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The pacamã is a carnivorous fish known by the scientific name of Lophiosilurus alexandri. It is also known as pocomã, pacamão, niquim or linguado do-são-francisco. This species spawns in sandy riverbeds, forming nests, and practices parental care, where, normally, the male guards the eggs and, subsequently, the recently hatched larvae.

This species is native to the São Francisco River, a 2700 km long river with its source in Serra da Canastra, in the state of Minas Gerais. It flows from south to north through Bahia and Pernambuco, where it changes course southeast, flowing into the Atlantic Ocean between Alagoas and Sergipe. This river is historically one of the main fisheries in Brazil, providing fish and meeting market demand in northeast and southeast Brazil. Its waters are an important source of income for many families, as is small-scale artisanal fishing.
The riverside communities along the river, for whom artisanal fishing is the main source of household income, were established and developed on the basis of the native fish of the São Francisco River. Fishermen usually work alone or in pairs. When fishing alone, a hook is always used, and when fishing in pairs a boat is used with a net. Profit-sharing is arranged in various ways, depending largely on each occasion and the rules established by the fishermen.

According to a survey by EMBRAPA (Brazilian Agricultural Research Corporation), there is great commercial interest in pacamã in the São Francisco outback region (including Juazeiro, Bahia and Petrolina, Pernambuco) with demand for pacamã meat among over 15% of consumers, making the species more vulnerable, if consumed in an uncontrolled manner. In Remanso, artisanal fishermen’s groups include about 142 artisanal fishing families, with 32 families being directly involved in the action group to improve fishing.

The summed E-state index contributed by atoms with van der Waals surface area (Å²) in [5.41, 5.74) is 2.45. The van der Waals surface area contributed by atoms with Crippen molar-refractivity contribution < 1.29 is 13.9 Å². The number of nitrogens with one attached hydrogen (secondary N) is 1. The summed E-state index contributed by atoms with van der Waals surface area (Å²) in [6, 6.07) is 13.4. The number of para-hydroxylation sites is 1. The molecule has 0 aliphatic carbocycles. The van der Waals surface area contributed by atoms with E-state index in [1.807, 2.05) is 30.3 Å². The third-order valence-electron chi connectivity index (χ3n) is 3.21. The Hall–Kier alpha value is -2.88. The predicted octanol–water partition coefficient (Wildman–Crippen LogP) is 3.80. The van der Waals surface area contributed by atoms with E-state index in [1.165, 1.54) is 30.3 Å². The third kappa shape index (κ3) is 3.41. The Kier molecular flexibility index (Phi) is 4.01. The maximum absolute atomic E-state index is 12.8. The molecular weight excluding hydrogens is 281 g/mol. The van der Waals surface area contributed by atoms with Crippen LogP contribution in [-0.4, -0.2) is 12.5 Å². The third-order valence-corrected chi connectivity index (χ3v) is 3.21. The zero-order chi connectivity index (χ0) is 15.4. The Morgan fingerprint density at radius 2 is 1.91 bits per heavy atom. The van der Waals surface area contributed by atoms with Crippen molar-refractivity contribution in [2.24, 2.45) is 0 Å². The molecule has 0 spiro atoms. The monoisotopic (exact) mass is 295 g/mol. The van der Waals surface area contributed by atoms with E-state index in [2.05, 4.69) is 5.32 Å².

In the past, fishing powered the economy of riverside towns and cities in the São Francisco region in Bahia, but with the degradation of the environment, this activity is losing ground every day, and it is also competing with Cichla and tilapia farming. Other factors potentially leading to extinction of the species in the region: The construction of large dams along the São Francisco River, such as the Três Marias dam in Minas Gerais and Sobradinho dam in Bahia, has hindered the reproductive migration of the fish and markedly restricted the filling of reservoirs downstream, reducing the fill level of adjoining lakes, which serve as nurseries for dozens of these species.

As a result, there has been a major decline in fish stocks, as well as a reduction in the biodiversity of fish species in the hydrographic basin, leading some species, such as the pacamã, to almost disappear. Predatory fishing, inappropriate land use and habitat destruction have contributed, individually or together with dams, to the decline in the ichthyofauna of the São Francisco River, with measures to revive, preserve and manage the river’s native species also weak.

According to artisanal fishermen, other threats to the native fish of the São Francisco River are: the lack of monitoring of illegal fishing during the fish’s reproduction period; the lack of control of fishing carried out by other states in the north-east; the lack of compliance with the number of nets deployed for fishing; and the lack of awareness about preservation of local biodiversity, both among fishermen and municipal authorities.

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Fish, sea food and fish products

Arca del GustoThe traditional products, local breeds, and know-how collected by the Ark of Taste belong to the communities that have preserved them over time. They have been shared and described here thanks to the efforts of the network that Slow Food has developed around the world, with the objective of preserving them and raising awareness. The text from these descriptions may be used, without modifications and citing the source, for non-commercial purposes in line with the Slow Food philosophy.